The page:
Guess Who’s Missing From the Easter Pageant – Day 38

I can remember many childhood Easters, being corralled by Sunday school teachers, waiting to be ushered out to the front of the sanctuary. Each of us, dressed in our finest bath robes, nervously rehearsing our lines for the pageant. (I’m pretty sure one year my brother’s bathrobe had baseballs on it… but no one seemed to mind.) Most of the time, the littlest kids just waved palm branches but every once in a while, one of us taller kids would be cast as a disciple or a Pharisee. When you were old enough to remember more than a line or two, (and most importantly could project loud enough to be heard in the last pew) you might even be cast as Jesus. That’s when you knew you had made it big. Year after year, we would run through the same parts of the Bible story… Christ’s triumphant entry into Jerusalem, the Last Supper, sometimes we even made it all the way to the Garden. But, we never seemed to make it past there. I suppose what followed in the story was a bit too graphic to be comfortably portrayed by elementary school children… and no one ever wanted to be cast as Judas anyway.  

And so it went, year after year. The Easter Pageant was often followed by thunderous clapping and a rousing congressional hymn like “The Old Rugged Cross,” “Victory in Jesus,” or “Up From the Grave He Arose.” That was Easter… those few parts of the story that fit comfortably between the opening hymn and the Children’s Sermon. (I would only find out later that the darker parts of the Easter story were reserved for the main sermon, once we were safely back in Children’s Church.)

This was the tradition and it didn’t waiver. Isn’t it funny, when some traditions become so interwoven into the fabric of our lives that we don’t even question them? As I grew older, I understood why the pageant stopped where it did. No parent wants to videotape their child being hung on a tempera-painted plywood cross. We knew what happened next in the story anyway… the betrayal, the beatings, the sham trial, the cross, the empty tomb. The story started with Christ on a donkey and ended with His rapture. For nearly four decades, that was the story.

You see, though I understood why our children’s pageant ended where it did, it never even occurred to me to look at what happened before Christ got to Jerusalem… that there might be a valuable opening to the Easter story. Still, if you were to ask me about Easter, and I started by telling you about the story of Zacchaeus the tax collector, you may think I changed the subject. However, as it turns out, Zacchaeus is exactly who was missing from the Easter story. But, I will have to start a little earlier in Luke 18 to make my point.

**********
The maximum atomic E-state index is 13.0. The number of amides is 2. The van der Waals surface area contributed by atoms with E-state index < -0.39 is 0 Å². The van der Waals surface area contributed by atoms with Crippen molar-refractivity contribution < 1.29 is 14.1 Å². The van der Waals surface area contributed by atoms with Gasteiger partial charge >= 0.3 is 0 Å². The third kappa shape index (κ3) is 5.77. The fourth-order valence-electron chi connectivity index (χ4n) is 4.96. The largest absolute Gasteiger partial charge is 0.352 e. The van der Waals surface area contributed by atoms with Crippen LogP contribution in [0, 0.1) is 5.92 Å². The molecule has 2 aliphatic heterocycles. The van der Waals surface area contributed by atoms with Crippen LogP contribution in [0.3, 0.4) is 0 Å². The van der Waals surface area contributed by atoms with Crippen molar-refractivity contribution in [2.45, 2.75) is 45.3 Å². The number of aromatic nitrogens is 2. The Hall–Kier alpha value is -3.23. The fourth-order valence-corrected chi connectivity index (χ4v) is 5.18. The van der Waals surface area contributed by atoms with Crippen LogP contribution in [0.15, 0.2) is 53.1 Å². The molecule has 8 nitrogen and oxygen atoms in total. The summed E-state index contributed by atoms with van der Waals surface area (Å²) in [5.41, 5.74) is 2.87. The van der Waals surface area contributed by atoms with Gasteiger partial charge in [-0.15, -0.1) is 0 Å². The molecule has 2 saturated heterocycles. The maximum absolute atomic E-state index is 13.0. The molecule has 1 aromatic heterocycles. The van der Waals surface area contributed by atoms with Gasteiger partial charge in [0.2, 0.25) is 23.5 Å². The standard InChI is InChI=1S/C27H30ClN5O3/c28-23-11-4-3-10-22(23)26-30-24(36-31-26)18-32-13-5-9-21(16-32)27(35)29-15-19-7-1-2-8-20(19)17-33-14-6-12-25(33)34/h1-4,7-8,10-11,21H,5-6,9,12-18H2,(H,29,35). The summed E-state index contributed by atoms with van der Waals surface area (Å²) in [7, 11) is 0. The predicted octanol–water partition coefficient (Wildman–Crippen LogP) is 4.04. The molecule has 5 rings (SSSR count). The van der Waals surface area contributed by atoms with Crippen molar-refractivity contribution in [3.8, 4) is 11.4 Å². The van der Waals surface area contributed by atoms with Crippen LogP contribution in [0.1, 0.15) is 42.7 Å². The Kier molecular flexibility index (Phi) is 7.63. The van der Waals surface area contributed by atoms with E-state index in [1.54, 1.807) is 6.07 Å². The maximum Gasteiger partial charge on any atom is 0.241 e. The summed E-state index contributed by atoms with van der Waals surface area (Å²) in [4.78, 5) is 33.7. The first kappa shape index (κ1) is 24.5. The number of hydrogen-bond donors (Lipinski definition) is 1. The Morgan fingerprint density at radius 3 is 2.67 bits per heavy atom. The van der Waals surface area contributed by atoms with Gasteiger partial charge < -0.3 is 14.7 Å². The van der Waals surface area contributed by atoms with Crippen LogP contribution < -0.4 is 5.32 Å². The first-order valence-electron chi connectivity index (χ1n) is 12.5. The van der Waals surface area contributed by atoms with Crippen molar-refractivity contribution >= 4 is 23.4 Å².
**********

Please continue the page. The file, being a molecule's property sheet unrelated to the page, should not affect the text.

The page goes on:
In Luke 18:31-33, Jesus predicts his death to the disciples for the third time. He said, “We are going up to Jerusalem, and everything that is written by the prophets about the Son of Man will be fulfilled. He will be delivered over to the Gentiles. They will mock him, insult him and spit on him; they will flog him and kill him. On the third day he will rise again.” Christ knew exactly what was in store for him in Jerusalem… even if it was still hidden from the disciples. This is where the Easter story really starts. From here, everything is already set into motion. Everything Christ predicts will come to pass. So, it would be perfectly understandable if He were a bit preoccupied on His way to Jerusalem. Even still, He found time to heal a blind beggar on his way to Jericho (Luke 18:35-43). He even made time to stay at the home of a despised tax collector.

Luke 19 starts with ten little verses. “Jesus entered Jericho and was passing through. A man was there by the name of Zacchaeus; he was a chief tax collector and was wealthy. He wanted to see who Jesus was, but because he was short he could not see over the crowd. So he ran ahead and climbed a sycamore-fig tree to see him, since Jesus was coming that way. When Jesus reached the spot, he looked up and said to him, “Zacchaeus, come down immediately. I must stay at your house today.” So he came down at once and welcomed him gladly. All the people saw this and began to mutter, “He has gone to be the guest of a sinner.” But Zacchaeus stood up and said to the Lord, “Look, Lord! Here and now I give half of my possessions to the poor, and if I have cheated anybody out of anything, I will pay back four times the amount.” Jesus said to him, “Today salvation has come to this house, because this man, too, is a son of Abraham. For the Son of Man came to seek and to save the lost.”